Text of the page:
All posts tagged: forgiveness

Hitting the Lenten Reset Button

It’s hard to believe, but there are less than two weeks left of this Lenten season. I don’t know about you, but this Lent has been a struggle for me. It seems like every which way I turn, there’s something luring me to indulge instead of fast (I had a stressful day and I want to eat my feelings!), tempting me to slack off instead of pray (It’s so late/early and I’m so tired!), or enticing me to spend money on myself instead of give to those in need (I’ve done really well with fasting and prayer—I deserve to treat myself!). There is something hard-wired within human beings that runs away from the difficult and retreats into the comfortable familiar. There is also something equally innate that is all-too-eager to excuse one’s own failures, to overlook one’s own flaws (something that, oddly enough, seems all-too-eager to condemn the failures and flaws of others). We are masters of rationalization and justification, and Lent—the Church’s annual invitation (challenge) to look at ourselves with an honest eye—somehow turns …

And the Nominees Are . . . Manchester By the Sea

Editors’ Note: In anticipation of the 89th Academy Awards on February 26, we present a series exploring the philosophical and theological elements in each of the nine films nominated for Best Picture. Caveat: this review contains spoilers. When life is defined by the worst mistake you’ve ever made, how do you go on living? Writer-director Kenneth Lonergan poses this heart-wrenching question and several others like it in Manchester By the Sea, the story of Lee Chandler (Casey Affleck), an isolated janitor living in Boston who must return to his hometown after his beloved brother Joe (Kyle Chandler) passes away unexpectedly, and, even more unexpectedly, names Lee the legal guardian of sixteen-year-old Patrick (Lucas Hedges), Joe’s only son and Lee’s only nephew. When Lee learns that Joe has not only named him Patrick’s guardian but has also provided funds for him to return to Manchester permanently, he recoils, making every attempt to find another way to provide for his nephew’s care. At first, this seems like the reaction of a selfish, irresponsible man who doesn’t want to be saddled with the burden of an unexpected, …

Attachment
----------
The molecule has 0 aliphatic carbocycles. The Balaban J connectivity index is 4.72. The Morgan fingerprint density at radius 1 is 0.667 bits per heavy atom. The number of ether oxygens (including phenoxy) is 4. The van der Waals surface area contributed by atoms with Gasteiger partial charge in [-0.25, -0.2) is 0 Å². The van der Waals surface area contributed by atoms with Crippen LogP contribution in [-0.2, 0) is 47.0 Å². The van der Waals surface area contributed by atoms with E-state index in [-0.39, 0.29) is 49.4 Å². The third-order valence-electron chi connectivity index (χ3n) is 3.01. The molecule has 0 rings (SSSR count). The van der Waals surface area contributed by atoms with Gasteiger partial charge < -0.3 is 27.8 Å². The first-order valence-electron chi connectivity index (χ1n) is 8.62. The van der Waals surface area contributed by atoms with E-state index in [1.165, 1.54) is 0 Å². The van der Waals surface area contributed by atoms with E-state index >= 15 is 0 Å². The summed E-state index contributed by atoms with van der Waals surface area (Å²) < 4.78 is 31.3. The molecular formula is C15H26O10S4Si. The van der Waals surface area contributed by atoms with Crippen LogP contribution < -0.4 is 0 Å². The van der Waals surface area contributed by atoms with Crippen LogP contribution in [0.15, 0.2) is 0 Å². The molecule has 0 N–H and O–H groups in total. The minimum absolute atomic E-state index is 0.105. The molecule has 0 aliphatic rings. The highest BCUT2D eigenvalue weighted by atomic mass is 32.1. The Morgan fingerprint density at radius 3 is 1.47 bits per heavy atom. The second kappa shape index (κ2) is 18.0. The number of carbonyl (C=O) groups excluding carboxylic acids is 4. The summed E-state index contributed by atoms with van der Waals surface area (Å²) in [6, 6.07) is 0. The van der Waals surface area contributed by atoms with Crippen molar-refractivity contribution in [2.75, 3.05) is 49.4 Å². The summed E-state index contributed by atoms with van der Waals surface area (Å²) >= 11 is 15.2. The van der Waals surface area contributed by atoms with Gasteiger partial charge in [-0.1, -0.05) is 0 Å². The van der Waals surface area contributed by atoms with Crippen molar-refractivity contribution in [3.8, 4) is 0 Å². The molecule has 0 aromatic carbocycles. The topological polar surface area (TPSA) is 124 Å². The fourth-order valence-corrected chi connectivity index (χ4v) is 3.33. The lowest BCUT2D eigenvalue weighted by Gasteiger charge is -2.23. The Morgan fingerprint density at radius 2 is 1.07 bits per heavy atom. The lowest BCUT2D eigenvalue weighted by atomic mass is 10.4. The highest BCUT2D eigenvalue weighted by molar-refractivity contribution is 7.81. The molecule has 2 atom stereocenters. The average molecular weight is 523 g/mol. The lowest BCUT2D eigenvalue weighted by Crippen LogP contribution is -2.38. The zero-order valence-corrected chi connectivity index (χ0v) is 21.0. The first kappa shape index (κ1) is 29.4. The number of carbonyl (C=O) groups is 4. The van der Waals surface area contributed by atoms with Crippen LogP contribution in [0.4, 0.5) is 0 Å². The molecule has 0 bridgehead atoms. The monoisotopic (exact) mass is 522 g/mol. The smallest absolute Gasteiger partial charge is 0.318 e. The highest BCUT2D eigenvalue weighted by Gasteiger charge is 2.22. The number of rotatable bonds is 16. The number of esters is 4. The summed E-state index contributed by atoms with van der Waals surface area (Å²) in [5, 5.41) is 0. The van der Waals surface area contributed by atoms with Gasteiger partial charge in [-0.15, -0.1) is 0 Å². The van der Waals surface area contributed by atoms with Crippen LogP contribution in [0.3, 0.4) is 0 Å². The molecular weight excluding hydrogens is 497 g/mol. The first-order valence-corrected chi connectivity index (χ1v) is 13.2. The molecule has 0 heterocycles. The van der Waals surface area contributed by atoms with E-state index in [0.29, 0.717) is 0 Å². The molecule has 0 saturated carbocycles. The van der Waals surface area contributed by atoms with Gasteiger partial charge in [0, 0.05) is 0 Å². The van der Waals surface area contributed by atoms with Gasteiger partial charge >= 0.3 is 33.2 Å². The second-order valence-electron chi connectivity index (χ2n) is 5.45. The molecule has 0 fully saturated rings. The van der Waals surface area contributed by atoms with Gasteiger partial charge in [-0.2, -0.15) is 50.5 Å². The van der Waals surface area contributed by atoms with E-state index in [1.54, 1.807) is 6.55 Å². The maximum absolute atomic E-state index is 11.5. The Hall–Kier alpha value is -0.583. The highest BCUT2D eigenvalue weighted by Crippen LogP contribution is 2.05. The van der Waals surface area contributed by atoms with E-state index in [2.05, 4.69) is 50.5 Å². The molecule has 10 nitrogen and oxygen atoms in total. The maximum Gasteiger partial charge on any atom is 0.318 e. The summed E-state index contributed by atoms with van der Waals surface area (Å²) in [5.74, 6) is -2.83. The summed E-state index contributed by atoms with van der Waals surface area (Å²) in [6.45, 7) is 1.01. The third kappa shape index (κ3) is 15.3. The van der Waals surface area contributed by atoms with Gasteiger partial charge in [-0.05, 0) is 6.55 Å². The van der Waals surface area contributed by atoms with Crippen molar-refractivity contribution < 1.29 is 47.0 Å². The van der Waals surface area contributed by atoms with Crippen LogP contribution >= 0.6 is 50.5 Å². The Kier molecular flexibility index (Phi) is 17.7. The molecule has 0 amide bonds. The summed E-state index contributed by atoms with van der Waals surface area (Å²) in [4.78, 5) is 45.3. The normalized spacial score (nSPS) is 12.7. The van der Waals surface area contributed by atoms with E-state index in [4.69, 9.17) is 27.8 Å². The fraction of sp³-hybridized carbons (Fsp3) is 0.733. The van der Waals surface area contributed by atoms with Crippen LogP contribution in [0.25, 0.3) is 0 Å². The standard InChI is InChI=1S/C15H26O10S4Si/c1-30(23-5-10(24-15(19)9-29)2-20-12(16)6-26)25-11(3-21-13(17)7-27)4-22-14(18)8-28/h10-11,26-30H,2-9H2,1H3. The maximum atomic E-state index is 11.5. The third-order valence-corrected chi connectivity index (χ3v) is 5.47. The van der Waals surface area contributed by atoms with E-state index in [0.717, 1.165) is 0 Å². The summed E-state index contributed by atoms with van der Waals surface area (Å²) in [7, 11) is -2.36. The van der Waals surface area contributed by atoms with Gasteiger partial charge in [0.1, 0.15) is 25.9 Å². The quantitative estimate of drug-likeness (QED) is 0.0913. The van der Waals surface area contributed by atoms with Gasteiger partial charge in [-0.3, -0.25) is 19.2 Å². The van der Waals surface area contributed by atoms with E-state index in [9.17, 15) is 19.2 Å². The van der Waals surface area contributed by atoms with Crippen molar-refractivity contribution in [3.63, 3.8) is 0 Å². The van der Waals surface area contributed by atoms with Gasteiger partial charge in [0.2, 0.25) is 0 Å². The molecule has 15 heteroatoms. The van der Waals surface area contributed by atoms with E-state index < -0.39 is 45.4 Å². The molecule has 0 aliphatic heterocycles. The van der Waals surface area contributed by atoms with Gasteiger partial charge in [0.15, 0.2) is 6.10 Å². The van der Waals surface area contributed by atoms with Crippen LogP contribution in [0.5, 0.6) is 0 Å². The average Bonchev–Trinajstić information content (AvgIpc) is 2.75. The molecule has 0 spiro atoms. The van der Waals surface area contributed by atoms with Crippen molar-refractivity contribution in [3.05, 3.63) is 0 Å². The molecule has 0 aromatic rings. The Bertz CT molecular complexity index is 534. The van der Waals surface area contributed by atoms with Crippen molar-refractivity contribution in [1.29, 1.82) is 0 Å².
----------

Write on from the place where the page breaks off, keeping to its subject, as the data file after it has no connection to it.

Shakespeare’s Tempest and Love’s Conversion

Over the last several weeks, the Notre Dame Shakespeare Festival put on a visually stimulating and highly comedic production of The Tempest. While the acrobatic feats of Ariel (who was hanging from a trapeze the entire production) captured the eye, it was the relationship between Prospero and Ariel that deserves our attention. The Tempest takes up themes found throughout Shakespeare’s corpus. Prospero, the erstwhile Duke of Milan, has been shipwrecked upon an island with his daughter Miranda through the plotting of his brother Antonio and the king of Naples, Alonso. Prospero, a student of the liberal arts, is also a powerful user of magic. Yet, his power is dependent on Ariel, a spirit who is enslaved to Prospero (after he has rescued Ariel from the power of the witch Sycorax). The action of The Tempest pertains to Prospero’s opportunity to avenge himself against both Antonio and Alonso. Prospero causes a tempest that results in the shipwreck of Antonio and Alonso’s boat (with a number of other characters in the mix), separating the traveling party from one another. After stopping …